Obviously, Josh Adams carried the burden in the running game last season. Behind rising senior quarterback Brandon Wimbush and McIntosh, Williams was only the No. 4 rusher on the roster in yards and touchdowns, while Jones was No. 4 in carries and No. 5 in yards and scores.

Williams: 360 yards on 39 carries, a 9.2 average, with four touchdowns. Two catches for 13 yards and one score.
Jones: 232 yards on 44 carries, a 5.3 average, with three touchdowns. Six catches for 12 yards.
Notre Dame gets the letter: Jahmir Smith
Notre Dame gets the letter: C’Bo Flemister

Monday’s Leftovers: Geography, as much as academics, caps Notre Dame’s recruiting possibilites

Associated Press
40 Comments

A year ago, Notre Dame head coach Brian Kelly acknowledged a practical ceiling on Irish recruiting efforts.

“Since I’ve been here, if you look at the average rankings, we’re anywhere from 5 to 15,” Kelly said on 2017’s National Signing Day, a day on which Notre Dame secured the No. 13 class in the country, per rivals.com. “We’re going to fall somewhere in that range because there’s a line there we can’t get over based upon what our distinctions are here. That line is going to keep us between 5 and 15.

“We know where we’re going to fall. We’re going to continue to recruit the right kind of kids here.”

Sure enough, the Irish once again fall into that spectrum in 2018, finishing No. 11 per rivals. Though Notre Dame has risen above that range once (No. 3 in 2013) and fallen below it once (No. 20 in 2012) during Kelly’s tenure, his overall analysis remains accurate.

The instinct has always been to cite University academic standards as the greatest hurdle to rising into the top five consistently, but another aspect should not be overlooked. In a recent mailbag, Sports Illustrated’s Andy Staples pondered the factors keeping the Irish from becoming a perennial 10-win team.

“Another major reason is a lack of a local recruiting base,” Staples wrote. “No program has a stronger national reach than Notre Dame, but that still doesn’t make recruiting nationally easy. It’s much easier to have hundreds of quality prospects within driving distances.”

That dynamic is a part of why the Irish are better positioned to reap rewards from high school juniors now being able to take official visits in April, May and June. Those time periods are less hectic for most high schoolers, so a long-distance trip may fit into the calendar with a bit less stress. Obviously, only time will tell the true impact of that new change.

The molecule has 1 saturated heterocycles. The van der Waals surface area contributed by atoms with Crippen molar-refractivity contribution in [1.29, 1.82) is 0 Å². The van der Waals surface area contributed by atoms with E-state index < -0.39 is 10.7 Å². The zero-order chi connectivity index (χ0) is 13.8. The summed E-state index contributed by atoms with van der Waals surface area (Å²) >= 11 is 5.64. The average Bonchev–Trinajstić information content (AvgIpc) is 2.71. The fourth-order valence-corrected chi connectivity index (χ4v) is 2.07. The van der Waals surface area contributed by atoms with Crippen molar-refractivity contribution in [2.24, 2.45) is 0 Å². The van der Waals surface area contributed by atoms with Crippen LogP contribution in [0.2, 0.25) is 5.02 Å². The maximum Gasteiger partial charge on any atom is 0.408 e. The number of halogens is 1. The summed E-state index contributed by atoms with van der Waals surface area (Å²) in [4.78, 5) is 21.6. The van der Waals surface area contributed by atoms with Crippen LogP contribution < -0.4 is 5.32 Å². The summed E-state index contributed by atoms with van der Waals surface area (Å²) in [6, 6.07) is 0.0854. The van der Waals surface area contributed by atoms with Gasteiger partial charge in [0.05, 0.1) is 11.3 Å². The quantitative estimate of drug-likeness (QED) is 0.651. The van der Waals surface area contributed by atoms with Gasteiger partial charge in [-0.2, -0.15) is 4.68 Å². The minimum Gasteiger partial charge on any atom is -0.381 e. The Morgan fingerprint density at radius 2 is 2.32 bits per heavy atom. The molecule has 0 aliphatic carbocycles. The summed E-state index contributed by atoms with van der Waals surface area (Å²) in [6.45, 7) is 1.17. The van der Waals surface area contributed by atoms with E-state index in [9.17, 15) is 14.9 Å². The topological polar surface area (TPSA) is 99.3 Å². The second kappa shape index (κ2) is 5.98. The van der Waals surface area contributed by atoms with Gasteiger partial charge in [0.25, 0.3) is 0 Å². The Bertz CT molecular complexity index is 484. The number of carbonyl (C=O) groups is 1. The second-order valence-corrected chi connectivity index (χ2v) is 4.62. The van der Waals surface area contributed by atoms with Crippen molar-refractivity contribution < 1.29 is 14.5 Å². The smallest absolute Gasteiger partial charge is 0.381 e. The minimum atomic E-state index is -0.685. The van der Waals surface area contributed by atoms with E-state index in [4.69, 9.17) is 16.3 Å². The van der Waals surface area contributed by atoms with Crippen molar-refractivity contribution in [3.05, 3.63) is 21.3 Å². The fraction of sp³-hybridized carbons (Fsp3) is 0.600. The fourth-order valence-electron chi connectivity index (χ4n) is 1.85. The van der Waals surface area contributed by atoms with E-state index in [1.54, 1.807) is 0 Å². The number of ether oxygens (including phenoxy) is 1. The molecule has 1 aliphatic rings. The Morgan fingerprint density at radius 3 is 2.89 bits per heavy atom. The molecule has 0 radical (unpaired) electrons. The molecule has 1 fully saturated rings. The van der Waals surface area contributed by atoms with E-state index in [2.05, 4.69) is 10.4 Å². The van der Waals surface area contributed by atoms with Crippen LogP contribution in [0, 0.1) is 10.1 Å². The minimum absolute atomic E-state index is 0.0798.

Looking at both this past year’s recruiting rankings and the last nine years of rankings underscores and supports Staples’ point.

Rivals considered 33 prospects to be five-star recruits in 2018. Only seven schools managed to sign multiple such players: Georgia (8), Clemson (6), USC (5), Alabama (3), Ohio State (3), Penn State (2), and Miami (2). To speak more broadly, four schools in the Deep South, two in the Ohio-Pennsylvania corridor and one in California, all talent-rich areas, especially compared to Indiana, Illinois and Michigan.

If combining the total signees of both four- and five-star rankings by rivals, Notre Dame signed 12 such prospects. Only 11 schools signed more, including six of the above seven. (Clemson equaled the Irish haul, though its even split between four- and five-star recruits stands out compared to Notre Dame’s 12 four-stars.) The additional five: Oklahoma, Texas, Florida State, Auburn and Florida. In other words, two schools tapping into Texas, two schools within Florida and one more in the Deep South.

If looking at the last nine years of recruiting, the span of Kelly’s time in South Bend, only eight programs have consistently out-recruited the Irish, all but one mentioned already. LSU finished with the No. 13 recruiting class in 2018, lowering its nine-year average placement to 8.0. The Tigers are one of five SEC teams in that group of eight, joining Florida State, Ohio State and USC.

Sense a theme?

It will always be hard enough for Notre Dame to find high-caliber players likely to succeed at a strong academic institution in the Midwest. That task is even harder knowing how far away those players typically are to start with.

Other programs face a similar challenge, and few handle it as well. Consider the 2018 recruiting classes of Stanford, Michigan and Michigan State, for familiar context.

Stanford finished with 4 four-stars in rivals’ No. 63 class. The Wolverines pulled in 7 four-stars as part of the No. 24 class, while the Spartans signed 5 four-stars in the No. 26 grouping.

The Blue-Chip Ratio
Finishing within Kelly’s range has not stopped Notre Dame from consistently having one of the most-talented rosters in the country. If abiding by rivals rankings for consistency, 45 of the 89 players currently on the Irish roster (including incoming freshmen) were four- or five-star recruits.

A commonly-cited metric of a roster’s talent is the so-called “Blue-Chip Ratio.” Essentially, a national championship caliber team will have at least 50 percent of its roster consisting of former four- or five-star prospects. Entering 2017, Notre Dame was one of only 10 such teams in the country.

As should be expected, the other nine included six programs from the Deep South, Ohio State, USC and, as an ode to Jim Harbaugh’s early recruiting successes, Michigan.